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Economic Efficiency for Policy Analysis

Economic Efficiency

Economic efficiency is the use of resources such that maximum utilization of those resources is achieved in production of goods and services. It involves effective and equitable allocation of resources. An economy is said to be economically efficient if any change made to make one agent better off would make a second agent worse off. This condition is known as pareto-efficient condition. Given the same level of economic resources and technology, firm A is said to be efficient than firm B if it produces more output than firm B. efficiency is used to make comparison between what should be produced in actual levels and what is currently produced.

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Importance of this approach to the field of policy analysis

Economists use efficiency to determine the performance of an economy given the resources available as compared to the actual level at which it is supposed to operate. Analysts use this approach to estimate and analyze powers of the government and come up with rationale for government relations with the private sector. It is used to evaluate existing policies and compare them with new initiatives for changes recommendations (Varian, 2010).

To start with, in classification of rationales, economists use the concept of perfectly competitive market that is characterized by large numbers of profit maximizing firms, large numbers of utility maximizing consumers, and price determined in the market-by-market forces of demand and supply.

The behavior of economic agents in the market without interference by the government agent could lead to a pareto-efficient allocation. That is, if the market is allowed to operate on its own the level of production will be efficient, such that one cannot make another person better off without making someone else worse off. For instance, lowering prices is likely to make the consumer better off although on the other hand, it could make the producer worse off (Frank, 2010).

It helps economists to recognize the aspect of market failure that violates the basic assumptions of a perfect market. This leads to inefficiency in production and consumption. An example is given by a monopoly market where the monopoly firm produces low levels of commodity and charges very high prices since it is the only producer in the market.

It helps analysts in addressing issues such as equitable resource distribution, political and economic participation and fairness in distribution of resources. A perfect competitive market is an example of a general equilibrium model, this means that the prices of all factor input and the output prices clears the market (Vining, Weimer & Aidan, 2010). Some critics argue that economic approach for efficiency oversimplifies the issue efficiency. In order to address efficiency effectively we need to consider factors such as human dignity, economic opportunity and political participation.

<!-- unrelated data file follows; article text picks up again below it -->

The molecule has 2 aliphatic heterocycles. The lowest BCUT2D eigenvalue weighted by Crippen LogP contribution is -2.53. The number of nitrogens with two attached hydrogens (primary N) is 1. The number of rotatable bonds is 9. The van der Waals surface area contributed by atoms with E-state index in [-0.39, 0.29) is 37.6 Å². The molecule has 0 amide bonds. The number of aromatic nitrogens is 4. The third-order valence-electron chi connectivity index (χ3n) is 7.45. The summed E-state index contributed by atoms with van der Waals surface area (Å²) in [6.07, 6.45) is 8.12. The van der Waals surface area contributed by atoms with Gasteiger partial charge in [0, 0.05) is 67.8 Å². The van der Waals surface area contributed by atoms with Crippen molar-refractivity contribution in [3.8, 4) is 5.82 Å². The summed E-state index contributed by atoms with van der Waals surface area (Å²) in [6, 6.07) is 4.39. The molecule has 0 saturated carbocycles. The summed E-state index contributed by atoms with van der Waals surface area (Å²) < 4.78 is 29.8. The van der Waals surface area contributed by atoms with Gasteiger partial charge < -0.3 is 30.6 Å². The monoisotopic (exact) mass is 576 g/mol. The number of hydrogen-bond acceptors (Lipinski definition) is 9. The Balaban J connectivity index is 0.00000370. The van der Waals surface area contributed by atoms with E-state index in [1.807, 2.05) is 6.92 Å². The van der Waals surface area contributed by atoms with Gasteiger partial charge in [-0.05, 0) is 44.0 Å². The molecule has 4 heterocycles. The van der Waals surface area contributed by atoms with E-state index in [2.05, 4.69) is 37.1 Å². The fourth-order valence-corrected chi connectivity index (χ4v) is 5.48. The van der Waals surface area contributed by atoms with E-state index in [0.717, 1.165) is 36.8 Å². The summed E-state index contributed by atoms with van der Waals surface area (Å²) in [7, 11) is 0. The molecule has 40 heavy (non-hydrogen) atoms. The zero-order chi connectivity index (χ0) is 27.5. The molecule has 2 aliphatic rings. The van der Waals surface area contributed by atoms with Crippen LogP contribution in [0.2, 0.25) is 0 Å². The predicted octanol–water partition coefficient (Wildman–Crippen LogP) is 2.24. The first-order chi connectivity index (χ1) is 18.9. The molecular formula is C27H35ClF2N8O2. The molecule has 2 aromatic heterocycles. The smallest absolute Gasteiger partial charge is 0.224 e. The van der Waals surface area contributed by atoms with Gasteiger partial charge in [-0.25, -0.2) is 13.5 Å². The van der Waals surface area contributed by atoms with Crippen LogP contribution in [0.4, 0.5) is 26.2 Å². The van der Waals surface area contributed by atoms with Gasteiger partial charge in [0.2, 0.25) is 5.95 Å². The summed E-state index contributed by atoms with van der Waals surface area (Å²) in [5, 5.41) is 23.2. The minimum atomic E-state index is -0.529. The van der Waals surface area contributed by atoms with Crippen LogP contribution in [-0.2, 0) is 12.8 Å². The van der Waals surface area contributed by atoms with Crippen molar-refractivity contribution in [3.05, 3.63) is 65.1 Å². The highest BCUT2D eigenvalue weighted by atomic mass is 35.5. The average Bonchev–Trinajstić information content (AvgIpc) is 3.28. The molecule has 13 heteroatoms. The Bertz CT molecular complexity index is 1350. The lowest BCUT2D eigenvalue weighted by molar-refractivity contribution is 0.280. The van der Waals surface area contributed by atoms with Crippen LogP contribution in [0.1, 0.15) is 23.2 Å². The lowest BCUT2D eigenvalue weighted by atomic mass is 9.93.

The general equilibrium is usually static whereas the real world is very dynamic since prices and consumer needs keep changing with introduction of new technology in production. General equilibrium however helps policy analysts to realize the gains in social welfare (Varian, 2010). For consumers to maximize their utility, they consume different kinds of commodities that are ranked in terms of preferences. Consumer chooses the optimal attainable consumption level given his income. That is, at the highest point where consumer’s indifference curve touches the budget line and has equal slopes.

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Perfect competitive economy provides useful tools for analysis of efficiency, the issues applied in welfare economic, the pareto-efficiency, the market demand and supply analysis and the consumer and producer surplus gives us ideas of investigating and analyzing the complex market. This helps us anticipate the future trends of market prices, demand and supply of goods and service.


Frank, R. (2010). Microeconomics and behavior. (8 ed.). New York, NY: McGraw Hill Irwin.

Varian, H. L. (2010). Intermediate microeconomics: A modern approach. New York, NY: W.W. Norton & Company Incorporated.

Vining, D., Weimer, L. & Aidan, R. (2010). Policy Analysis for Capella University. (5 ed.). Boston, MA: Pearson Learning Solutions.

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